A few years after the 2008 financial crisis, I remember watching a CNBC segment where an orthodox economist (maybe Larry Summers?) was debating the merits of the much-loathed Wall Street bailout, fittingly called TARP, as if a weighted tarpaulin was smothering John Q. Taxpayer. The pecuniary pundit’s adversary was one of the hard-money devotees who used to be a regular on the financial channel: Jim Grant or Marc Faber or Peter Schiff. Or maybe it was the dependably cantankerous Rick Santelli.
I can’t remember the who’s who of the clashing personalities, but the point made by the bailout backer stood out: had Uncle Sam refused to pony up tens of trillions of greenbacks, the entire system would have collapsed. Never mind moral hazard; never mind perverse incentives; never mind mincing the dollar’s value like an onion in an industrial meat grinder to shore up Goldman Sachs’s balance sheet. Lest Washington and the Fed backstopped the big banks, the world would be thrown back into the Stone Age, and we’d be reduced to a primitive state of bellum omnium contra omnes because ATMs would all read “insufficient funds.”
The commentator putting forth this argument used the indisputable disputational trick of citing a hypothetical “counterfactual,” as in, “You need to consider the counterfactual. Had Congress and President Bush not given the Fed authority to paper over a galaxy-size asset loss, then we’d all adopt anthropophagy to survive.” Ben Bernanke, the Fed chairman who oversaw TARP’s deployment, used the same argument to justify the unprecedented liquidity mainlining. In a 2012 speech at Jackson Hole, Bernanke praised the central bank’s reaction while admitting “the counterfactual—how the economy would have performed in the absence of the Federal Reserve’s actions—cannot be directly observed.”
Why bring up this vain back-patting from a decade ago? Because the dodgy use of academese term “counterfactual” is about to have a resurgence. With the country seemingly on the cusp of a real return to normality after the coronavirus pandemic, the federal government, along with many states admins, will no doubt claim competence in seeing us through the nouveau pneumonic plague. Twelve months of dire warnings, of washing our hands raw, of entreaties to wear six masks at once, of avoiding physical contact with loved ones outside our homes, of accepting a calendar-length pause on life, of sacrificing social life for the sake of society—all will be deemed necessary agents that quelled the spread of COVID-19.
Admission of error, of shortsightedness, of keeping businesses closed for too long, of kneecapping children’s social development by shuttering schools, of fretting over near-nonexistent fomite spread, will not be tolerated.
The elite government-medical-pharma complex will be invariant in its insistence of “Mission Accomplished.” Dr. Fauci will make George W. Bush look like Alexander the Great post the Battle of Gaugamela.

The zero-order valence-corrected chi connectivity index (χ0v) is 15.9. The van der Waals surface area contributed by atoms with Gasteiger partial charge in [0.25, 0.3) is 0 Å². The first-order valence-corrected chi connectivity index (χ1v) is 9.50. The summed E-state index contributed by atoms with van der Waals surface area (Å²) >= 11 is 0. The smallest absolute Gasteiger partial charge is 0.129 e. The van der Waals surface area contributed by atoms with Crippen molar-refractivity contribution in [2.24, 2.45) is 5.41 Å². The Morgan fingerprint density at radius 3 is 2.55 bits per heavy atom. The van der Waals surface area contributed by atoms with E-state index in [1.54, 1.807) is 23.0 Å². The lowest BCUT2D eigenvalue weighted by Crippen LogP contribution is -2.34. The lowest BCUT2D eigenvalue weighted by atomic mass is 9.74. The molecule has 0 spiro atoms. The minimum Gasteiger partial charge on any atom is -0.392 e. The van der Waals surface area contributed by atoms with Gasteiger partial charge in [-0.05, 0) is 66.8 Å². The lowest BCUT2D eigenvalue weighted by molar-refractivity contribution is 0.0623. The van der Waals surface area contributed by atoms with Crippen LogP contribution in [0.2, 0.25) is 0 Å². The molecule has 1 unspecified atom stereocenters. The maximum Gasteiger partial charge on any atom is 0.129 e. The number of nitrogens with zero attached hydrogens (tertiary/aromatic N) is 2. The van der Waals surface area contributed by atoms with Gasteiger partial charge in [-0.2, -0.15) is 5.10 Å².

And why should the medical bureaucracy come clean about any misgivings? Fauci and friends know they’re facing a crisis of confidence, and are sweating under the press of nonstop scrutiny. They’ve been caught fibbing before. Their squirrely answers on when masks can be doffed and Grandpa can be hugged have already won them the gold at the goal-post shifting contest at this summer’s Olympics in Tokyo.
Any more acknowledgements that prescriptive mistakes were made could topple the puissant reputation medical professionals spend a packet, and their 20s, earning.
Then there are the governors, namely those of blue, lockdown-happy states, who, being politicians, are more likely to admit to marital infidelity than a governing flub. Just ask Andrew Cuomo, if he hasn’t killed your bubbe or ogled your wife yet. When COVID-closures are finally lifted, you won’t get an apology that your favorite Vietnamese one-arm joint filed Chapter 7, and its proprietor self-deported back to Hanoi. The loss of so many small businesses—of so much local color—will be deemed “the price we had to pay” by those who’ve never opened a QuickBooks account. And how can that assertion possibly be expostulated?
The epistemological deficiency of the counterfactual claim is its biggest strength. It can’t be disproven. It’s pure postulation, with the propounder counting on you being too cognitively lazy to rack your grey matter over whether the six-foot distance span was a suitable precaution. The counterfactual is Bastiats all the way down: no matter the facts, no matter the logic, no matter the data, no matter the immutable laws of economics, “that which is unseen” is always a screen to ward off criticism.
After being fed noble lies, we’re about to have our ears full with the biggest whopper of all: every societal casualty incidental to our collective COVID response was unavoidable. Little Johnny is going into the fourth grade unable to read? Sorry, that was an educative sacrifice made so Aunt Ethel could live. Wait, ol’ Ethel died in her Lansing nursing home because a bus chockablock with corona-positive seniors was forcibly admitted? Well, sorry, her local hospital may or may not have reached full bedding capacity. Wait, she might not have died if the Whitmer administration had done a better job distributing vaccines? Yeah, well, the former president was saying mean things about the governor and she just had to rejoin. Retweets were lying in the street!
Counterfactuals are built-in rhetorical excuses. And we’re about to have a dump truck load poured on top of us. You can listen to the evasive sophistry or believe your lying eyes.
[…] by Taylor Lewis […]